I used my first ultrawide monitor last year, which was the Dell UltraSharp U3415W. That was a great monitor for the price but it was not good enough to convince me. The BenQ EX3501R is the successor of the XR3501 that was released nearly 3 years ago. This time, it comes with a lot of promising features. Let’s check it out.
Design & Features
The BenQ EX3501R has a much sleeker design as compared to my previous Dell monitors. The stand has a V-shaped base, so the footprint is significantly smaller. I can still tilt the monitor or adjust the height, however, I can’t swivel it to left/right.
All connections are placed on the back, you can find HDMI, DisplayPort, headphone jack, USB 3.1 ports, and a USB-C port. The USB-C port is the most interesting port here, it offers the one-cable connectivity to your computer. When you use a new MacBook or Windows machine with the USB port, you can use only one cable to send image signal and it will charge your laptop at the same time. So, it will reduce the cable mess around the monitor.
The power and OSD buttons are placed along the bottom of the screen. They might be a little difficult to see, fortunately, the power button has a light inside, so you can locate it easier and know if the monitor is on or off.
Another interesting feature of the BenQ monitor is Brightness Intelligence Plus technology to reduce eyestrain. The large chin beneath the screen houses an ambient light sensor; It will detect the environment around you and adjust the brightness and color temperature for the best viewing comfort.
The monitor has a screen size of 35 inches and 1800R curvature; It is enough to provide an immersive experience without distorting images. Besides, it has a large suite of features like HDR support, 100Hz refresh rate, AMD FreeSync, cinematic 21:9 aspect ratio, 178°/178° viewing angles, and ultra-high 3000:1 native contrast.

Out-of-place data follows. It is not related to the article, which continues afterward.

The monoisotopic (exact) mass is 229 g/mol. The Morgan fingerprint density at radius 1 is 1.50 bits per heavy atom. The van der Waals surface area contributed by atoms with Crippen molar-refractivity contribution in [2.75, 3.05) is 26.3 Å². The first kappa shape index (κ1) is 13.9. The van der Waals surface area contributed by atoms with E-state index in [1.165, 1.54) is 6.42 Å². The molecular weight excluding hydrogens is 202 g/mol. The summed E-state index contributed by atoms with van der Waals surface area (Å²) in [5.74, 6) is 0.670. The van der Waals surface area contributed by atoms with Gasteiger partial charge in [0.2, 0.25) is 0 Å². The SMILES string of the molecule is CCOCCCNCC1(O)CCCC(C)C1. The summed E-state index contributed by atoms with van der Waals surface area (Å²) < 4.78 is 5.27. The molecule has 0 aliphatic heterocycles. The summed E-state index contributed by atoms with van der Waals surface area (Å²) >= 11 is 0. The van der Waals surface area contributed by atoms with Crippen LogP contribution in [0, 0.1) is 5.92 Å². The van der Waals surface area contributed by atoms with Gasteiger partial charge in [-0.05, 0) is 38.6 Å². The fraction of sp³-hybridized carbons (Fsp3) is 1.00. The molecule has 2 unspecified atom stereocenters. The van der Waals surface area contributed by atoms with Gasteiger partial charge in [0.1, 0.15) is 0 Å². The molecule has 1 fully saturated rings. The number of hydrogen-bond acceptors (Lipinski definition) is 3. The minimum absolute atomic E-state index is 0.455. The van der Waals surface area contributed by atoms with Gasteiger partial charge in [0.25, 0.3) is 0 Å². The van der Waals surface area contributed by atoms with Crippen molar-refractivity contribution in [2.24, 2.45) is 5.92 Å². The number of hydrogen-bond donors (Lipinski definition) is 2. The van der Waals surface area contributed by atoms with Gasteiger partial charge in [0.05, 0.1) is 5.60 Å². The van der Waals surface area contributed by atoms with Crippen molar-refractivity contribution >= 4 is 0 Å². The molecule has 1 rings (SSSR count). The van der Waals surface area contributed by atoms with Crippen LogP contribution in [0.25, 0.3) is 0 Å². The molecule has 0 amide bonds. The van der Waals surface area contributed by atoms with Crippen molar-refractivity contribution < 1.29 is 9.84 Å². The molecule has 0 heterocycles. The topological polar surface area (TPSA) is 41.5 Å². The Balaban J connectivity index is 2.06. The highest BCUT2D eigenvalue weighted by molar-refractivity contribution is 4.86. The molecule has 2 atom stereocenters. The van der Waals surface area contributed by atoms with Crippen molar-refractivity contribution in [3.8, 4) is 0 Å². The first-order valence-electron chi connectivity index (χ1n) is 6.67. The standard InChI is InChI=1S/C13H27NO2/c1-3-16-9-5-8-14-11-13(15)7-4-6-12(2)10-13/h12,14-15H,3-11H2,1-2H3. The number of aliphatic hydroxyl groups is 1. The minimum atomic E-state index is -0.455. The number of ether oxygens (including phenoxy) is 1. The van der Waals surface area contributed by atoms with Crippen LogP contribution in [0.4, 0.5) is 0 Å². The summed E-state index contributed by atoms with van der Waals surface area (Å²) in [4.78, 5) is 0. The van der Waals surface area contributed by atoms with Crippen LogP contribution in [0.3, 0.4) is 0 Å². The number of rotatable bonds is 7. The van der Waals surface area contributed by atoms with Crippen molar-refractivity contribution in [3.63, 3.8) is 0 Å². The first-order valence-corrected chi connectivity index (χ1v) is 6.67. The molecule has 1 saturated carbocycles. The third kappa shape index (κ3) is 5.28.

The resolution of 3440 x 1440 pixels might be too low for a monitor at this size. I can see grainy images, especially when I use this monitor for reading or editing photos. The image is not crystal clear and the text is not really sharp. Having said that, I don’t mean the image quality is bad, it is just not as good as the 4K monitors I used earlier, like the BenQ PD3200U.
It is suitable for gamers since the gaming experience is very smooth; you won’t see tearing image or choppy gameplay here.
I use the monitor in the HDR and sRGB most of the time, and of course, HDR is my favorite mode. This is not the true HDR display and you are actually running an HDR-emulated (or software-based) mode; Specifically, it uses the 8-bit color depth and has a peak brightness of 300 nits. The luminance will increase when the mode is enabled. It is nowhere near the true HDR but you will still see the difference; The contrast is improved and it reveals a lot more details.
You won’t need to calibrate the monitor since the standard and sRGB modes have great color accuracy and luminance already.
A great advantage is that there is almost no backlight bleed as seen on many other gaming monitors with IPS panels.
The viewing angle of the monitor is really amazing as I can see everything clearly at any angle; The only problem is that the image shifts to a warmer tone when I’m not sitting in front of the screen. Besides, the VA panel of the BenQ monitor has an average screen uniformity; The left and right sides are slightly dimmer, however, you won’t be able to notice it when playing games or watching movies.
Check out the video below to see video quality of the monitor.
- Modern design
- Great gaming performance
- HDR emulation
- Excellent color accuracy
- Convenient USB-C port
- Reduce eyestrain
- No backlight bleed
- Image is not really sharp
- The stand is not fully adjustable
Undoubtedly, the BenQ EX3501R is another great ultrawide curved gaming monitor on the market. I highly recommend it to gamers who spend hours in front of the monitors because it will reduce eyestrain and you will experience a very smooth gameplay.
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